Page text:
Unicorns Were Real, But Not Quite Beautiful As You Had Imagined

113 shares, 71 points

Do the beautiful and elegant mythical unicorn really exists at any point in time? well, today you will the answer to this one of the most asked questions.

Unicorns were real

Unicorns were real, yes they were but not quite what you have imagined or seen in fantasy books and movies. Tens of thousands of years ago, unicorns did exist. They looked more like the present-day rhino than the beautiful white horse with a horn.

In real life, the Elasmotherium sibiricum unicorn looked more like a giant, hairy rhino. The extinct creature described as a “Siberian unicorn” roamed the Earth with humans.

The discovery of real unicorns isn’t new but what is interesting is that scientists thought they died out 350,000 years ago until a fossilised skull was found in Kazakhstan.

According to a new study in the American Journal of Applied Science, they roamed the Earth much more recently than previously thought and may have lived alongside humans, according to a study.

Researchers from Russia’s Tomsk State University found a Siberian unicorn skull in Kazakhstan and dated it to around 29,000 years ago, disproving the original theory that the species went extinct 350,000 years ago.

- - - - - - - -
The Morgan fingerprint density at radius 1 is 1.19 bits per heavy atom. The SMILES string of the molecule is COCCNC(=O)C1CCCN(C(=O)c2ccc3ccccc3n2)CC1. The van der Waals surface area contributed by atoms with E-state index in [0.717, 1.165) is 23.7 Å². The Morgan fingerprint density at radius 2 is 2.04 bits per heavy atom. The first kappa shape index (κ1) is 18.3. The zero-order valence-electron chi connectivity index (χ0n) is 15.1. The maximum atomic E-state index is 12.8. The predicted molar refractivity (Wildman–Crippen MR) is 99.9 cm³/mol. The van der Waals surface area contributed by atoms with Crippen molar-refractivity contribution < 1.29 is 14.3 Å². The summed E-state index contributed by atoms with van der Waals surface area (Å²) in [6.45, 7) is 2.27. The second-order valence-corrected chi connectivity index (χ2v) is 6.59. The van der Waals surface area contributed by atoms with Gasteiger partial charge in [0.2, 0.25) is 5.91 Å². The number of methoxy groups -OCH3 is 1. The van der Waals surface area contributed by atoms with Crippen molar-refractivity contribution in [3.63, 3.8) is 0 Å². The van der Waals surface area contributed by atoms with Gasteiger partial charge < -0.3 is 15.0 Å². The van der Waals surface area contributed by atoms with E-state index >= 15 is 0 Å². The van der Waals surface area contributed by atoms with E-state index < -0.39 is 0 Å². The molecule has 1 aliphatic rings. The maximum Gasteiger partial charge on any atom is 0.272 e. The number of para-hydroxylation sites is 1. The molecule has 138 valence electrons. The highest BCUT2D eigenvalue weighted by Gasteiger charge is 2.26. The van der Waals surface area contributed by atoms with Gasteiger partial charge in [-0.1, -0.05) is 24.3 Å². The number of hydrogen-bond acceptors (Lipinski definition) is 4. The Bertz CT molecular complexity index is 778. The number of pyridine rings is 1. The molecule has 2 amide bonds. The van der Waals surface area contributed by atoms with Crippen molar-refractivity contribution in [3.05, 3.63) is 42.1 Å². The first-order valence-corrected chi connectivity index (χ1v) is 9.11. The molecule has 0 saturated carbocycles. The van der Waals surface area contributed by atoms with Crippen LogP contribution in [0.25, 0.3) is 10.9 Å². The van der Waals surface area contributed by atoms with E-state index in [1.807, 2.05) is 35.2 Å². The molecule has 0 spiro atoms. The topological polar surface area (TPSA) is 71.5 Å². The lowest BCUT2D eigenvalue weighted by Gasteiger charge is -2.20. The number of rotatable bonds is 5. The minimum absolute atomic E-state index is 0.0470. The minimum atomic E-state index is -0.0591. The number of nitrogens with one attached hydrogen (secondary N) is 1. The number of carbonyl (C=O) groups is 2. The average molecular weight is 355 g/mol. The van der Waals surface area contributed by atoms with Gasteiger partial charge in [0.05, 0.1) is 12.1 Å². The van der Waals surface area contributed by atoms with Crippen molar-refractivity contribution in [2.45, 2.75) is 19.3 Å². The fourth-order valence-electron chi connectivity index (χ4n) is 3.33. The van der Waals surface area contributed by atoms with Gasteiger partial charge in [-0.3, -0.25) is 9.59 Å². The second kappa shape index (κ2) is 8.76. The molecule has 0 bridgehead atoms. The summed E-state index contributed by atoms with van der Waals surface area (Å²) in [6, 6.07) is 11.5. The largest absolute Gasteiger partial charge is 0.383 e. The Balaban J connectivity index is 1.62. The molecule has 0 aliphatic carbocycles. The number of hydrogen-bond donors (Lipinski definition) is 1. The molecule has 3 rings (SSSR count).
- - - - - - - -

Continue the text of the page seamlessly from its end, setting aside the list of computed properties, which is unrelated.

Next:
The skull, which was remarkably well-preserved, was found in the Pavlodar region of Kazakhstan.

Heinrich Harder

Carbon dating tests concluded that the fossil is 29,000 years old – meaning the animals roamed the Earth a whopping 321,000 years longer than previously thought!

Sorry kids! but the real unicorn was just a hairy rhino. It was 1.8 metres tall, over 4 metres long and weighed more than 4 tonnes! That’s closer to woolly mammoth-sized than horse-sized. It was covered in a hairy coat and earned its name from the huge horn that grew out of its forehead.

Like the present-day rhinos, they were herbivorous and fed their giant 1.8 metres tall, four-ton frame by eating lots of grass.

The researchers are now studying how this creature was able to survive so much longer than many of its other species.

Like it? Share with your friends!

113 shares, 71 points